Let’s talk lung cancer
AHEAD of Lung Cancer Awareness Month, Lois Gatley is urging the community to put lung cancer on the agenda.
The Subiaco resident was diagnosed with lung cancer two years ago.
“It was the most horrifying day of my life – I’d given up smoking 30 years ago so I thought I was in the safe zone,” Ms Gatley said.
“My lung tumour that I call ‘Alfred’ had spread to my central chest (hence the pain), my lymphatic system and the pleural cavity.”
Ms Gatley said she had pain for a long time before the diagnosis but good treatment and self-care had made a difference.
“This disease affects young and old – people who have never smoked, smokers and former smokers – more people die from lung cancer than breast cancer and prostate cancer combined.”
Ms Gatley said lung cancer received 5 per cent of all funds for cancer research.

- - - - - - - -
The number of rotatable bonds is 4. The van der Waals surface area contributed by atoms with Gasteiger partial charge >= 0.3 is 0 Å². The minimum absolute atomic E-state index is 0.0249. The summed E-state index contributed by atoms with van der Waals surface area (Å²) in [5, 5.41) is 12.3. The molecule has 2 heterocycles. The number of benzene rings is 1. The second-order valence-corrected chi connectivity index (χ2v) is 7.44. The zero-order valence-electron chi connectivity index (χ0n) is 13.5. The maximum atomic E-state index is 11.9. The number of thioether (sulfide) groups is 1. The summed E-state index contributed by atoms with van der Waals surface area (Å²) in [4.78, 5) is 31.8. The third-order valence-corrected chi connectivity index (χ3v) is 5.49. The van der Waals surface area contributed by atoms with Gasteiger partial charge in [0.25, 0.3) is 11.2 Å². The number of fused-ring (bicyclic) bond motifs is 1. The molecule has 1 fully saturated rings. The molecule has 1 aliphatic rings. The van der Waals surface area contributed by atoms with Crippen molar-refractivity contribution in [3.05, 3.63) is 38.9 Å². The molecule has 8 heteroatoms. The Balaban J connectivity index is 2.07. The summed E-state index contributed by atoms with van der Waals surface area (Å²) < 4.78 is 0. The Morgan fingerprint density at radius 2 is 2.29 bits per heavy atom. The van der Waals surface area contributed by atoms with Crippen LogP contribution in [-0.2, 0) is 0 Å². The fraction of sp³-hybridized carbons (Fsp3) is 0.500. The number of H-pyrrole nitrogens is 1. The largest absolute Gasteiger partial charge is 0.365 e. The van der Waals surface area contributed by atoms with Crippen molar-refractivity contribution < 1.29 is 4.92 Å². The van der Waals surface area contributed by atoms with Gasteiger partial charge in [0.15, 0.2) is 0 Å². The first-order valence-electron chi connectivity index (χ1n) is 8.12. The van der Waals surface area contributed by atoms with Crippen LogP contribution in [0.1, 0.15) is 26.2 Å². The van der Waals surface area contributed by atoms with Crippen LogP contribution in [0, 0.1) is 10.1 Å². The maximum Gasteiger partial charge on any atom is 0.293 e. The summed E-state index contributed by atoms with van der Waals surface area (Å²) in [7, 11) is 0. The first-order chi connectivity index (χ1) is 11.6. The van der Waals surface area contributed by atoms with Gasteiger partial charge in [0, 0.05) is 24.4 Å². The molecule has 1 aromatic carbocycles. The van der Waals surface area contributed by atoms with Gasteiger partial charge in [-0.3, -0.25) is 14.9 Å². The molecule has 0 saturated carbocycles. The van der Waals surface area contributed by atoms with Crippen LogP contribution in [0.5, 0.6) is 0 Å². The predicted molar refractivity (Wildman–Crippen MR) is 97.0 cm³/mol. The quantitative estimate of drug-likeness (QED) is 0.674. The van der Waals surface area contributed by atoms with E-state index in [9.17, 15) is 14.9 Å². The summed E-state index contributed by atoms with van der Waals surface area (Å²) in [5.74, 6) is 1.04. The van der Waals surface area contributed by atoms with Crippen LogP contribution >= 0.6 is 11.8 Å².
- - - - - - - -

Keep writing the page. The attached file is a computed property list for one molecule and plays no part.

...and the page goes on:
“With breast cancer there are commonly known signs and people know what they should do if they find something abnormal, but we want people to check their breathing and look for unexplained coughs or unexplained weight loss,” she said.
Early detection was important as lung cancer treatments were advancing.
“New ways of treating lung cancer are coming up by genetic profiling as well as immunology drugs and we want that to give people ray of hope,” Ms Gatley said.
Health professionals and other speakers will give presentations at the Australian Institute of Management in Jolimont on November 5, supported by Lung Foundation Australia.
Live music entertainment and refreshments will be provided from 6 to 8pm.
There’s hope: Lois Gatley with her dog Charlie. Ms Gatley is a volunteer organiser of an event in Jolimont on November 5 called “A Ray of Hope” for people suffering lung cancer.